Changing capitalism would be a political solution, as it should be, but part of the reason why we are so paralyzed in trying to deal with our issues, is the way we think of politics. We still think of politics as opposing ideologies, left or right, blue or red. One is only allowed to think either positively or negatively of capitalism. You’re either in or you’re out. That way of thinking is far too restricting. Frankly, it is old fashioned. The dominating political ideologies of our societies are rooted in an outdated mindset. I do not believe we need something else to substitute capitalism. The world has had its attempts to replace capitalism, and those never succeeded. What we need is an adaptive capitalism. We need a capitalistic system with a human dimension – one that takes care of the human soul. We need an economic system that cares of the planet we so disrespectfully inhabit. We need to prioritize sustainability over hardcore profit making. Capitalism is not only draining our resources and hurting the environment; it has also been participating in creating and sustaining economic inequality throughout the world. What we need is a less greedy version of capitalism – one that distributes wealth more evenly. However, it all comes down to changing our morals, which, to some extent, are rooted in human nature.
A generational task
The business that I call capitalism has entered a phase were it is not thriving. Pure business logic tells us, that if the business isn’t thriving, we need to do something. We could try turning the business upside down. That worked for Steve Jobs when he went back to Apple after being sacked. Jobs needed failure to see things more clearly. Maybe that is what we need. Maybe capitalism has to be on the verge of breakdown, before we acquire the motivation needed to implement change. Now, changing an economic system is very much easier said than done – which is why we still continue doing business as usual. We are a lazy species after all. But think of how quickly radical, institutional change can occur. I believe in the human ability to adapt when it is most needed, and maybe we haven’t reached that point yet. It will be exciting to see what the future brings. Right now, the future is more uncertain than ever. However, one thing is sure about the future, and that is that it won’t be business as usual. To be honest, I am frustrated that our parents, and our parent’s parents, have put this task on our shoulders. It is up to our generation, and coming generations, to secure circumstances in which an adaptive capitalism can thrive. Ours is a generation of rationality, and it is up to us, and our children, to change the way we live, in order to secure our own future.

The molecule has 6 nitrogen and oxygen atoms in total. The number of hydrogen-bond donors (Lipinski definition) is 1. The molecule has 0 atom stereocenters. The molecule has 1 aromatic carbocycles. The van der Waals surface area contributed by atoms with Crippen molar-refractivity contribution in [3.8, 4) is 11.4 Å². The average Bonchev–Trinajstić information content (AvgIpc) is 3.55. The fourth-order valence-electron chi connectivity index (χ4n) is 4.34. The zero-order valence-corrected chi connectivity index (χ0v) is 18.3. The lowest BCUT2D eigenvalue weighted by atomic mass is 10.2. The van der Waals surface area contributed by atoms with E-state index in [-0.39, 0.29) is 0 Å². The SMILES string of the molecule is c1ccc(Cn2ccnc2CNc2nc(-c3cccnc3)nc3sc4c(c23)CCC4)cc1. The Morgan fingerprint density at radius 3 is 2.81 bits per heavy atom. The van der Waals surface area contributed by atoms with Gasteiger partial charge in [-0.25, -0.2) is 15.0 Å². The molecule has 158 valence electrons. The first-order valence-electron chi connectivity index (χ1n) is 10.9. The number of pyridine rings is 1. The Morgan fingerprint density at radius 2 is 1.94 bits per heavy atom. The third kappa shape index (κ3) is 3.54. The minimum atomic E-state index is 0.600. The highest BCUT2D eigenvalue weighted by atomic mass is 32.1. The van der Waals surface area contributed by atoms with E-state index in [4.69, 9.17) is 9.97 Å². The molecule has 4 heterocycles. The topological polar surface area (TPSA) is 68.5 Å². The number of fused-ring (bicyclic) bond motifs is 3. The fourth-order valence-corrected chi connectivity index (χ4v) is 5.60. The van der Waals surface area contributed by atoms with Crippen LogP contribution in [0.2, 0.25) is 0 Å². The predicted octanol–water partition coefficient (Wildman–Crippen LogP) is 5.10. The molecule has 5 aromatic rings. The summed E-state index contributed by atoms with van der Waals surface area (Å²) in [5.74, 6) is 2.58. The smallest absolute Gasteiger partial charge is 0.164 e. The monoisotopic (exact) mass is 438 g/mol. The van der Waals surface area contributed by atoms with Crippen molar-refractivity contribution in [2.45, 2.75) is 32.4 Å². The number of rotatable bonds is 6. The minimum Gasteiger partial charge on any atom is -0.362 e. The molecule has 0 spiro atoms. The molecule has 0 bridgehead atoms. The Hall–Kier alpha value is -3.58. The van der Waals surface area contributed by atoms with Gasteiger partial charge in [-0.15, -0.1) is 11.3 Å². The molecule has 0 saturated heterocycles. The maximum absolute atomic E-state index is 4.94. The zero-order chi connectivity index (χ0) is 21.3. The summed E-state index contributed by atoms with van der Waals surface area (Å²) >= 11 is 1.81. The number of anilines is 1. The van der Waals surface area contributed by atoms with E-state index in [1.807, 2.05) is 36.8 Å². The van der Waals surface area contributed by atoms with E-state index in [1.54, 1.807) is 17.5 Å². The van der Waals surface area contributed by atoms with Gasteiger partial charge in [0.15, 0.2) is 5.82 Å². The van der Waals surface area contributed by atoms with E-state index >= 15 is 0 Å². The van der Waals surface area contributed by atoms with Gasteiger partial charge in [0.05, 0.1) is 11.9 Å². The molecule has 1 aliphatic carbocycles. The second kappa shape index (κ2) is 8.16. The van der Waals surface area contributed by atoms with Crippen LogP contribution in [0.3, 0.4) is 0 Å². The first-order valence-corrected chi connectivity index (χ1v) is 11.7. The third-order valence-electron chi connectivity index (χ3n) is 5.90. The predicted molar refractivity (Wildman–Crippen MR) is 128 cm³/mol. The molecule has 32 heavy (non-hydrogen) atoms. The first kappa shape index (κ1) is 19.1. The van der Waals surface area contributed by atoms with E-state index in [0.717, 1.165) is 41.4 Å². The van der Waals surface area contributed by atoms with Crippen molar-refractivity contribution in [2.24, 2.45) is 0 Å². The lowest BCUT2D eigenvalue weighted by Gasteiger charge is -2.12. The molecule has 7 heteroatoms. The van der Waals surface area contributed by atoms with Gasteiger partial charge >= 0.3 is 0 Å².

In a recent article published in Politiken, Morten Albæk, philosopher and CEO of Voluntas, addressed the issues of which I have spoken of in this paper. The article with the title: “Now is the time for capitalism to save the world” (in Danish: “Nu må kapitalismen redde verden”) was published October 10, 2015, and I encourage you to read it. I will finish this paper in the words of Morten Albæk, who states: “I am convinced that the young people are in possession of a rational potential that is far greater than anything we have witnessed in modern times. I believe that they are going to make the necessary and sensible decisions to transform the systems of society, which my generation, and my parent’s generation, has avoided making. They have grown up without the belief that life is just a comfortable journey towards the graveyard, and they have the will to – and acknowledge the necessity to – change capitalism and thus the world.”